Denmark And Schengen

Denmark and Schengen: Is Denmark a Schengen country?

This article will tell you everything you need to know about Denmark and Schengen. Is Denmark a Schengen country, and if so, how do you apply for a Schengen visa? Let’s find out…

When traveling or moving abroad, knowing the entry requirements for that country can keep you out of a lot of trouble. The rules for traveling in much of Europe might be confusing if you’re from another continent.

Many European countries are part of the European Union (EU), and Denmark is one of them. Most EU member states are also within the Schengen Area, which allows freedom of movement between countries with no passport checks (in most cases).

Denmark And Schengen

Is Denmark in the Schengen area?

Yes — Denmark is a part of the Schengen Area. It’s also within the Nordic Passport Union, which allow Nordic citizens to travel and live freely between each other’s countries.

Denmark is one of 26 countries in the Schengen Zone. All EU countries apart from Ireland, Cyprus, Croatia, Bulgaria, and Romania are in the area. The non-Schengen countries all plan to join the region in the future (except for Ireland).

While neither Norway nor Iceland is in the EU, both countries are part of the Schengen Area. Switzerland and Liechtenstein are also not in the EU but are part of the Schengen Area.

While the country of Denmark is in the Schengen Area, some of the territories in the Kingdom of Denmark are not — namely the Faroe Islands and Greenland. Nonetheless, both of these are part of the Nordic Passport Union instead.

A side note on Denmark and the Schengen Zone…

While Denmark is in the Schengen Area, you might still occasionally have to deal with border checks. In 2016, Denmark implemented land border checks for travelers entering the country from Germany.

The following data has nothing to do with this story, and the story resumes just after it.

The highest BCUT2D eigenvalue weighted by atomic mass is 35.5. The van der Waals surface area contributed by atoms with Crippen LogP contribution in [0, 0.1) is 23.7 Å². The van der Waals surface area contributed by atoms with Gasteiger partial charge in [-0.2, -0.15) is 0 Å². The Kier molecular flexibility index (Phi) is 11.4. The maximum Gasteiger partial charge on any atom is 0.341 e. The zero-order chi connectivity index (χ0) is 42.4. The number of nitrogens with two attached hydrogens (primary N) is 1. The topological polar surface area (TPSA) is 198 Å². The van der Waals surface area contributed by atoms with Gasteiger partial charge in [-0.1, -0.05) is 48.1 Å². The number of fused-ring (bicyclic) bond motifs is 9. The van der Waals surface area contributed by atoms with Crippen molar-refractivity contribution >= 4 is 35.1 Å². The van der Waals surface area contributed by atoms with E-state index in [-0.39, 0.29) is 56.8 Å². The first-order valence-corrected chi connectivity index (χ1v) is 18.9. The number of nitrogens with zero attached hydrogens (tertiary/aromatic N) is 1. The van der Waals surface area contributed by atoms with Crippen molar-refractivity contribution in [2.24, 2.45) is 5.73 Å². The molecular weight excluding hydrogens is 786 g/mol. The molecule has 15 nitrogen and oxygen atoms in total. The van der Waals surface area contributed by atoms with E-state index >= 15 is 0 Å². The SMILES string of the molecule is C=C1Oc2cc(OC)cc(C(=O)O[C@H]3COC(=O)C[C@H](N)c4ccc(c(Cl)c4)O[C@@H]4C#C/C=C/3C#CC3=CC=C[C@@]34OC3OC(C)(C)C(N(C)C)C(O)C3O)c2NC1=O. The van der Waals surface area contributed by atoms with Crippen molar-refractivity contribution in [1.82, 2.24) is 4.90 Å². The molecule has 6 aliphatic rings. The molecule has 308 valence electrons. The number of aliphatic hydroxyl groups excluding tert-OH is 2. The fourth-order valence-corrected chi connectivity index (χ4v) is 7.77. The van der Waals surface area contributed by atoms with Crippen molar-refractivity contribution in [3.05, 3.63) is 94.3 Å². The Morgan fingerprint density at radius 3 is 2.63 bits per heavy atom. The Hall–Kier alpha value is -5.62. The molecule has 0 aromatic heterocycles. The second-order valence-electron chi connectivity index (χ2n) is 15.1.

The move resulted from the refugee crisis in 2015, during which several migrants traveled to the EU’s largest country by population.

At the time of writing in September 2022, the border checks with Germany have been extended multiple times since 2016. The current ruling for these temporary measures is supposed to end in October 2022, but there are no guarantees whether that will be the case.

If you travel by road or rail from Denmark to Sweden, you should also have your passport on you. Occasionally, border police will check your documentation on the train between Copenhagen and Malmö — and these often occur at random times.

Similarly, you’ll often need to show your passport when crossing the Øresund Bridge by car.

Denmark also imposed border controls on other European nations during the COVID-19 pandemic, with people residing in certain countries being restricted from entering. At the time of writing, however, these restrictions have been removed for all vaccinated and unvaccinated travelers.

Why did Denmark join Schengen?

Denmark’s original reason for joining the EU was for the sake of its trading relationship with the UK. While the UK has now left the EU, Scandinavia’s southernmost country probably won’t anytime soon.

Denmark joining the Schengen Area has allowed it to participate further within the European community, and being part of this borderless zone has several benefits for Danes.

Many people commute between Malmö and Copenhagen daily, for example — and thanks to the Schengen Agreement, EU, EEA, and Swiss citizens can live in either country and work in the other without too many challenges.

In the south, Denmark’s border with Germany is important for similar reasons. Several people work in one country, and travel to the other, and Germany is Denmark’s most important trading partner.

Being part of the Schengen Zone allows for easy movement of goods and people, allowing processes to be more efficient.

For Danes who work in Denmark, being in the Schengen Area also allows them to travel for leisure without needing to deal with lengthy passport queues in most other European countries.

Denmark And Schengen

When did Denmark join Schengen?

Denmark is a long-standing member of the EU, having originally become a member state in 1972. However, it has not universally adopted everything — for example, the country doesn’t use the Euro.

With regards to currency, it also has an opt-out option — though the Danish Krone is pegged to the Euro.

While the Schengen Zone originally came into effect in 1995, Denmark was not one of the first joiners. However, it did not take long for the country to follow the original members; Denmark joined the Schengen Area in 2001.